The Dragon!

Lastly,Thunderbolt Fantasy has been teaching me a lot of things about cinematography.Thunderbolt Fantasy’s wuxia puppets are far from emotional puppets. Their moves barely move so sometimes lip flaps don’t exist. Since their faces and their expressions don’t change, that could be considered scary to some people. I do realize how similar they are to humans can be a negative point and I understand that. Still, the way these puppets are still able to show how emotional they are is extraordinary. One is the fantastic voice actors doing, because these voice actors are just fantastic and give off the personality that each puppe thas incredibly well. At the same time, how the camera focuses on the puppets in certain angles or what they aim at gives each of the puppets a sense of emotion too. Focusing on the puppet’s forehead can give them a feel of uneasy. Camera zoom outs can help give an exclamation of some kind. Those are the two examples that I can think of, but there are more I assure you.

If you ever loved watching puppet shows like the muppets or many others that were popular years ago, then you should find Thunderbolt Fantasy at least interesting.Possibly even more than that. Especially since this is like if those puppet shows have been otakuized. I mean with Gen Urobuchi psychological narratives,over the top sword fights, and beyond over the top characters with realistic psychological beliefs put into them, can it be anything else? It’s great fun.As I admitted before in this post, this show isn’t for everyone. I’ve seen a lot of people complaining about how scary and inhuman the puppets look and I can’t deny that. How inhuman and expressive puppets can be. I can’t blame people for thinking that, because bad cgi models in how inhuman their expressions are scare the hell out of me. Still, I think the puppets perfectly fit with how over the top Thunderbolt Fantasy is and that is why I love it. I hope this season ends well and we get a season three. I also hope that we can see more puppet shows making it either here or in Japan because that provides even more media choices for us. Thank you to all that have read this post.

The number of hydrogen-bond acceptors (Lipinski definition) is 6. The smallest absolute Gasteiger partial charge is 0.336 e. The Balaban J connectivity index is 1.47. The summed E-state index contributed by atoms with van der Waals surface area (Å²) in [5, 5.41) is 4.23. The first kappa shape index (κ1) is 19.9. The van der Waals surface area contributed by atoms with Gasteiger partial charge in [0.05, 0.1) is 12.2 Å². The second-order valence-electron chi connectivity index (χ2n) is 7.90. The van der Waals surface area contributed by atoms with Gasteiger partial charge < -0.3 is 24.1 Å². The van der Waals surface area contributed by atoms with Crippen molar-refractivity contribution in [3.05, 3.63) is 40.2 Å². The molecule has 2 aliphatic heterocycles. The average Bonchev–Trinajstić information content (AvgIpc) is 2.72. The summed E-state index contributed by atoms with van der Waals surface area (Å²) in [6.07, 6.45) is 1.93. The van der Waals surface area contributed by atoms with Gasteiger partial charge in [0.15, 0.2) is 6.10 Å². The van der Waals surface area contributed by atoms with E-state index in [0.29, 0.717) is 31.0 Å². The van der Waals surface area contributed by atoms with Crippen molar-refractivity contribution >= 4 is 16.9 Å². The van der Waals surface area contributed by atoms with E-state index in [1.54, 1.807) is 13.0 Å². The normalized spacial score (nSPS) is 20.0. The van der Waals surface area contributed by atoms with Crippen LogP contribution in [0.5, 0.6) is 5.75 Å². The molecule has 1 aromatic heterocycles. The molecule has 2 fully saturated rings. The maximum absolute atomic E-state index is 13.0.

I just have a lot of fun watching this show then thinking about the philosophical subtext later.

Thank you for reading everyone. I am always happy about all the people that follow my little blog and the opportunities of conversation I get writing all of this. If you want to support me a little bit, below is a way to do that. If you don’t, that’s ok. No pressure. 

Buy Me a Coffee at


  1. I really need to keep watching this series… Coming from Taiwan, I remember watching puppet dramas on TV when I was young with relatives who were absolutely obsessed with this stuff (especially older people, for some reason)! Convenience stores sold mascots of these at some point too, and there was an entire unit dedicated to puppet-making in my elementary school art class.
    Was really touched to see the anime keep bits of the Taiwanese language in the first two episodes I saw.

    Liked by 1 person

Leave a Reply

Fill in your details below or click an icon to log in: Logo

You are commenting using your account. Log Out /  Change )

Twitter picture

You are commenting using your Twitter account. Log Out /  Change )

Facebook photo

You are commenting using your Facebook account. Log Out /  Change )

Connecting to %s